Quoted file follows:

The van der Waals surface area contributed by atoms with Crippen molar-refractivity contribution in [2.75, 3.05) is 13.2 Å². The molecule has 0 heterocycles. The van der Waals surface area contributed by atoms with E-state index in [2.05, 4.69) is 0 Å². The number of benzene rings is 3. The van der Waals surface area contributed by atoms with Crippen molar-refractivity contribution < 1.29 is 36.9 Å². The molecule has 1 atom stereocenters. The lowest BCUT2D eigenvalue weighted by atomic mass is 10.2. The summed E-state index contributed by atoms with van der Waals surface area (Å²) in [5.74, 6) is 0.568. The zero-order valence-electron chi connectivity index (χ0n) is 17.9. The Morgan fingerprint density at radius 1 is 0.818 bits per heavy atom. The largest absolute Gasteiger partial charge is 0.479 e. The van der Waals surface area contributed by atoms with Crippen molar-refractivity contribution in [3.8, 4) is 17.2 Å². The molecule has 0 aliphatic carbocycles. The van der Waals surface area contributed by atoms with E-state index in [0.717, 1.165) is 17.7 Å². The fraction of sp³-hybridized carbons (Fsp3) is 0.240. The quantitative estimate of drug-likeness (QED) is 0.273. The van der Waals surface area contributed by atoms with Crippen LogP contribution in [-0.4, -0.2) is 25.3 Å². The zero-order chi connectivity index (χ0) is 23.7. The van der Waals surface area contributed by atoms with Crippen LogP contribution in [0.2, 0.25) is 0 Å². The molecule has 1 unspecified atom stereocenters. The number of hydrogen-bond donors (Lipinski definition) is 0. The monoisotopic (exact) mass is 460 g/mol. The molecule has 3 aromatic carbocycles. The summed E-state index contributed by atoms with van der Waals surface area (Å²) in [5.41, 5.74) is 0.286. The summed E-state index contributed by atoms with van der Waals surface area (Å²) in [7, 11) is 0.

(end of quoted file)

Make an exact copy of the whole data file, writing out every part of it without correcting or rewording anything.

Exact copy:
The van der Waals surface area contributed by atoms with Crippen molar-refractivity contribution in [2.75, 3.05) is 13.2 Å². The molecule has 0 heterocycles. The van der Waals surface area contributed by atoms with E-state index in [2.05, 4.69) is 0 Å². The number of benzene rings is 3. The van der Waals surface area contributed by atoms with Crippen molar-refractivity contribution < 1.29 is 36.9 Å². The molecule has 1 atom stereocenters. The lowest BCUT2D eigenvalue weighted by atomic mass is 10.2. The summed E-state index contributed by atoms with van der Waals surface area (Å²) in [5.74, 6) is 0.568. The zero-order valence-electron chi connectivity index (χ0n) is 17.9. The Morgan fingerprint density at radius 1 is 0.818 bits per heavy atom. The largest absolute Gasteiger partial charge is 0.479 e. The van der Waals surface area contributed by atoms with Crippen molar-refractivity contribution in [3.8, 4) is 17.2 Å². The molecule has 0 aliphatic carbocycles. The van der Waals surface area contributed by atoms with E-state index in [0.717, 1.165) is 17.7 Å². The fraction of sp³-hybridized carbons (Fsp3) is 0.240. The quantitative estimate of drug-likeness (QED) is 0.273. The van der Waals surface area contributed by atoms with Crippen LogP contribution in [-0.4, -0.2) is 25.3 Å². The zero-order chi connectivity index (χ0) is 23.7. The van der Waals surface area contributed by atoms with Crippen LogP contribution in [0.2, 0.25) is 0 Å². The molecule has 1 unspecified atom stereocenters. The number of hydrogen-bond donors (Lipinski definition) is 0. The monoisotopic (exact) mass is 460 g/mol. The molecule has 3 aromatic carbocycles. The summed E-state index contributed by atoms with van der Waals surface area (Å²) in [5.41, 5.74) is 0.286. The summed E-state index contributed by atoms with van der Waals surface area (Å²) in [7, 11) is 0.